New study reveals malaria death rate in sub-Saharan Africa has dropped by 57% in the last 15 years
Citing research published this week in the New England Journal of Medicine, Bill Gates called attention to extraordinary progress in the fight against malaria in sub-Saharan Africa. By combining geospatial modeling from the Malaria Atlas Project and data from the Global Burden of Disease study, researchers estimated that there has been an overall decrease of 57% in the rate of malaria deaths across sub-Saharan Africa in the last 15 years—from 12.5 per 10,000 population in 2000 to 5.4 in 2015. This led to an overall decrease of 37% in the number of malaria deaths annually. This research has produced the strongest evidence yet of the steep decline in malaria deaths in Africa and identifies high-risk areas that have low coverage of both malaria prevention and treatment interventions.
The IHME-produced study highlights the power of high-resolution maps to not only improve understanding of malaria epidemiology, but also measure the effects of interventions that combat malaria. Coined by Gates as “precision malaria maps,” these maps have the potential to guide more efficient and effective malaria control and elimination strategies by using the spatial distribution of malaria burden.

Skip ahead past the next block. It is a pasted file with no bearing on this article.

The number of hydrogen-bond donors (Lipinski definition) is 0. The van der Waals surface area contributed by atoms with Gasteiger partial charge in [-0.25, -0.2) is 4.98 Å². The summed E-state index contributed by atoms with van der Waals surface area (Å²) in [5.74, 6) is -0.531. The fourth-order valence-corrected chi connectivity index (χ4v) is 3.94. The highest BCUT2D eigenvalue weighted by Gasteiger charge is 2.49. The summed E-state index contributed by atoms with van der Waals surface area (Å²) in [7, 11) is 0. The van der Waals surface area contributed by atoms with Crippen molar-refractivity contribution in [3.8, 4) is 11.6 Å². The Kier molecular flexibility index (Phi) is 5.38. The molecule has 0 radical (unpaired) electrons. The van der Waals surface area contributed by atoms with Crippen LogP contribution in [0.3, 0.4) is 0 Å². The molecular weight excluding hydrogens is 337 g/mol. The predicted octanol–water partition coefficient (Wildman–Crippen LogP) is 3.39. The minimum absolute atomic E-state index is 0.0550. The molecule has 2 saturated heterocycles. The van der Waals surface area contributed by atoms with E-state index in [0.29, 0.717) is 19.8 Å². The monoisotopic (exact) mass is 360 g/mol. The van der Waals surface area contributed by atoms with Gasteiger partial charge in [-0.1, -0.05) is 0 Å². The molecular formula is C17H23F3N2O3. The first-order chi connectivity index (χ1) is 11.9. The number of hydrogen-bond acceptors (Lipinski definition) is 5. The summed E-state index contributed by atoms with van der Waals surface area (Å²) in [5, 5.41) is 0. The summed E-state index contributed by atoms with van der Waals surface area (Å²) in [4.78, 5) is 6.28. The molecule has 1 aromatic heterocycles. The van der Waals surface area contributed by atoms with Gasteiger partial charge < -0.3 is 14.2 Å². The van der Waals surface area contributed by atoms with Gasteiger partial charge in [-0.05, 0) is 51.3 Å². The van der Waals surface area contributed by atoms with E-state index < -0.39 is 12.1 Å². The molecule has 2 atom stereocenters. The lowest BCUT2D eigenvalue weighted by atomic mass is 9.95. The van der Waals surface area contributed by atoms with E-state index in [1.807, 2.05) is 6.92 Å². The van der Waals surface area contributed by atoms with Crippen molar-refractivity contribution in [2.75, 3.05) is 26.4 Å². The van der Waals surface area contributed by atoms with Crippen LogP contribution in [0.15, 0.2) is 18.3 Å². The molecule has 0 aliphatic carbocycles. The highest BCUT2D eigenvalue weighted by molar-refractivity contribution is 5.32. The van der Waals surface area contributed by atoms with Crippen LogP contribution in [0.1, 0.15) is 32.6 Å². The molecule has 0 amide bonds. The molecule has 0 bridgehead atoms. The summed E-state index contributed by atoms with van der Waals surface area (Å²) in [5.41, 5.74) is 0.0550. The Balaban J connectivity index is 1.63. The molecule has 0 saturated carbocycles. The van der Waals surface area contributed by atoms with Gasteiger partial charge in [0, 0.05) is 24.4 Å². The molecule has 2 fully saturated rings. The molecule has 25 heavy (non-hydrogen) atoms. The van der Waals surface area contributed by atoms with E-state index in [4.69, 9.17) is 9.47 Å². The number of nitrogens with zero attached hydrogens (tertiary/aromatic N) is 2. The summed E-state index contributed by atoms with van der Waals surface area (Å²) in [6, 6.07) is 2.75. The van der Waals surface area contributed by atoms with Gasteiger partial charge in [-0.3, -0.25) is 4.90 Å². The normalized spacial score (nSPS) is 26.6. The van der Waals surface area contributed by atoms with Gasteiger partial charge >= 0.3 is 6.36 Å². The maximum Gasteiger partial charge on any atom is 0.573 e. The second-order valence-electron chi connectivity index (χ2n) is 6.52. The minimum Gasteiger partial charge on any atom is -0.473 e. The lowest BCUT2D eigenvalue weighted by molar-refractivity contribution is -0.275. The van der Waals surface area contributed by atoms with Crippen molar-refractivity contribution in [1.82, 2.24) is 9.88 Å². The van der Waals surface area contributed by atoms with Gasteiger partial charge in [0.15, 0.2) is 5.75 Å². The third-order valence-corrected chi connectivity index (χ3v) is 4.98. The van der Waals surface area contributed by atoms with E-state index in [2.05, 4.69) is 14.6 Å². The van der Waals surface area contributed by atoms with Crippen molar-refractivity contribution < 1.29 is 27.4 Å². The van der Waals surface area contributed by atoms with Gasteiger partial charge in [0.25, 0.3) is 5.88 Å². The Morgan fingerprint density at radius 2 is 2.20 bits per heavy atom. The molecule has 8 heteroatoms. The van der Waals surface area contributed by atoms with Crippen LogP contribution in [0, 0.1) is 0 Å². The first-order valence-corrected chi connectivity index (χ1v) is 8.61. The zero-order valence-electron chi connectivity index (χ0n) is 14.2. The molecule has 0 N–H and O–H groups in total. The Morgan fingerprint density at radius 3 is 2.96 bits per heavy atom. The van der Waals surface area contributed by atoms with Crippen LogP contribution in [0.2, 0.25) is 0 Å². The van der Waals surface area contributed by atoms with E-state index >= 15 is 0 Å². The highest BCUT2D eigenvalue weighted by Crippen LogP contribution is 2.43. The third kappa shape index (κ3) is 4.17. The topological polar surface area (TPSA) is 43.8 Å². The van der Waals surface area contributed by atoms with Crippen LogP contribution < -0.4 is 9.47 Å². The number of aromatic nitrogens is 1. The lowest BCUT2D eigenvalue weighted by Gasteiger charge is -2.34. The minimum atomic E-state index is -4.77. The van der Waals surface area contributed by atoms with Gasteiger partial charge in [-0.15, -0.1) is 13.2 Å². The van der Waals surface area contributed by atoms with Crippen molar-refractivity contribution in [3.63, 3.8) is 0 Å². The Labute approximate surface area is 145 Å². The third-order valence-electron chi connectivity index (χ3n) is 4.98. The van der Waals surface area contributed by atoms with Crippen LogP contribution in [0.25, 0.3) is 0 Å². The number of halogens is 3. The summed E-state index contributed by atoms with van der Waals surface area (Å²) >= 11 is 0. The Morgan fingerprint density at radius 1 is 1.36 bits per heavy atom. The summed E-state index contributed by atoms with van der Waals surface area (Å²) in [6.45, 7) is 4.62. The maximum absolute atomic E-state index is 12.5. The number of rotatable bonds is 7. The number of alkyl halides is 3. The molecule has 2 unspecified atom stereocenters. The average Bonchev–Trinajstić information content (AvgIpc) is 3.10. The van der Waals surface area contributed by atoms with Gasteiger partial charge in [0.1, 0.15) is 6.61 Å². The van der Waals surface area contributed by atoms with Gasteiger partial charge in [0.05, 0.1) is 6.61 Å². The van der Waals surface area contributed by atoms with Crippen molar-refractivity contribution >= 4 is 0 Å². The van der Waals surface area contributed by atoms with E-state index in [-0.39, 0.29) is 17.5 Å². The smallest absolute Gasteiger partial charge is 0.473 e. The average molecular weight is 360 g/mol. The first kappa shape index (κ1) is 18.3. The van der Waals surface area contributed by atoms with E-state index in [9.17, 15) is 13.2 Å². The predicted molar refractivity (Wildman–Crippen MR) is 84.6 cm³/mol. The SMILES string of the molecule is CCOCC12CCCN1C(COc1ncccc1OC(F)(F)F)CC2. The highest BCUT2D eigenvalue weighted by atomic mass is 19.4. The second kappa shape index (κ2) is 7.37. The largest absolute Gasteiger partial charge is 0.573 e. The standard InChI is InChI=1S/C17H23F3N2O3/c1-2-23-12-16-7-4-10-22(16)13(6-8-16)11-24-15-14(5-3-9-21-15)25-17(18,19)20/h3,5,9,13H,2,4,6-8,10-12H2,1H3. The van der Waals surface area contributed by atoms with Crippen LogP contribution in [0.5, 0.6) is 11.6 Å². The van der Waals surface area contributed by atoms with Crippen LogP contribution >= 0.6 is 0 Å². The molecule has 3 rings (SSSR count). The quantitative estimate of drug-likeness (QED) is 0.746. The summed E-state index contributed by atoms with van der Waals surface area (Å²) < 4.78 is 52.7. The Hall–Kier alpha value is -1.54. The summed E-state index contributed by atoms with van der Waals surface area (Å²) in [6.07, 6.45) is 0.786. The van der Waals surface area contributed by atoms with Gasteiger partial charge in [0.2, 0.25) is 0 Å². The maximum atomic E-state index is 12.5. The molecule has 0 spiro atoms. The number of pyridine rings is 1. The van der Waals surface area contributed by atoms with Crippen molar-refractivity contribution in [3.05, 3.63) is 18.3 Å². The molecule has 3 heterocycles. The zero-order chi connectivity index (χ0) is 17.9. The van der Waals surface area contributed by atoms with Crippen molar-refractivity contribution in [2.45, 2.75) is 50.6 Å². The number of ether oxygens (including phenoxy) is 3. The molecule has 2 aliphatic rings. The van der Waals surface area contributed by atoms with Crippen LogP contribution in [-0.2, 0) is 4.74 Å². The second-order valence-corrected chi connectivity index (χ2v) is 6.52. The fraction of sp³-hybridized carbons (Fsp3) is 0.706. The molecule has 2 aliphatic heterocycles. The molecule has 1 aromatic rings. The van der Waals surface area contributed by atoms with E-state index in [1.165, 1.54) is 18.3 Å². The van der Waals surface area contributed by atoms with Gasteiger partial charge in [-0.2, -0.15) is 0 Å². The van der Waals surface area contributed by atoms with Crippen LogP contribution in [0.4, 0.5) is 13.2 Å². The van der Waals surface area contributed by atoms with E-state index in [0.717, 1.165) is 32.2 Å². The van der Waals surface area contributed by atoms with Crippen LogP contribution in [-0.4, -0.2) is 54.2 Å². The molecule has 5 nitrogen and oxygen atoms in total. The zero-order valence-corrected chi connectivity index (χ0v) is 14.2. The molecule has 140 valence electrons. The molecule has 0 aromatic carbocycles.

The research identified several countries where high rates of death were associated with low coverage of antimalarial treatment and prevention interventions. For example, for drug treatment, areas with the highest estimated mortality (>20 malaria deaths per 100,000) and low antimalarial drug coverage (<30%) are concentrated in the southern half of Mali; the border areas between Mali, Burkina Faso, Niger, Benin, and Nigeria; west Guinea; southeast Democratic Republic of Congo; and various hotspots in Niger, Cameroon, Central African Republic, Angola, and Ivory Coast. All of these countries have endorsed a new roadmap to eliminate malaria by 2030.
In his blog post, Gates also described the mobilization of financial resources in the last 15 years, noting that African countries are now mobilizing more of their own resources for malaria than they are receiving from donors.